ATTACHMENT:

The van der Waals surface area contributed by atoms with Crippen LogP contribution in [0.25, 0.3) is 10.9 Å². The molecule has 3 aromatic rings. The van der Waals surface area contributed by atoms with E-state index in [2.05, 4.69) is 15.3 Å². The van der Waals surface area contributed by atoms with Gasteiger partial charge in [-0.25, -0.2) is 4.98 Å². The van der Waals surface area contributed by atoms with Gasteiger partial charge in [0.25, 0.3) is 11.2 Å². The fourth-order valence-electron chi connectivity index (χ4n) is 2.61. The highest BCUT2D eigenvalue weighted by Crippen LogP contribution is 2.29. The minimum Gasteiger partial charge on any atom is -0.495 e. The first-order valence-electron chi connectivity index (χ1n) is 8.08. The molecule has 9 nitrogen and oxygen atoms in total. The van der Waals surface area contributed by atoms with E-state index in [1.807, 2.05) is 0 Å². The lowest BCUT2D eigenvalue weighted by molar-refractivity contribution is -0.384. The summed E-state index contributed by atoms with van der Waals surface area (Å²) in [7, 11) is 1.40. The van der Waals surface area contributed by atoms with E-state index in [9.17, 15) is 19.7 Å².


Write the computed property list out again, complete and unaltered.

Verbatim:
The van der Waals surface area contributed by atoms with Crippen LogP contribution in [0.25, 0.3) is 10.9 Å². The molecule has 3 aromatic rings. The van der Waals surface area contributed by atoms with E-state index in [2.05, 4.69) is 15.3 Å². The van der Waals surface area contributed by atoms with Gasteiger partial charge in [-0.25, -0.2) is 4.98 Å². The van der Waals surface area contributed by atoms with Gasteiger partial charge in [0.25, 0.3) is 11.2 Å². The fourth-order valence-electron chi connectivity index (χ4n) is 2.61. The highest BCUT2D eigenvalue weighted by Crippen LogP contribution is 2.29. The minimum Gasteiger partial charge on any atom is -0.495 e. The first-order valence-electron chi connectivity index (χ1n) is 8.08. The molecule has 9 nitrogen and oxygen atoms in total. The van der Waals surface area contributed by atoms with E-state index in [1.807, 2.05) is 0 Å². The lowest BCUT2D eigenvalue weighted by molar-refractivity contribution is -0.384. The summed E-state index contributed by atoms with van der Waals surface area (Å²) in [7, 11) is 1.40. The van der Waals surface area contributed by atoms with E-state index in [9.17, 15) is 19.7 Å².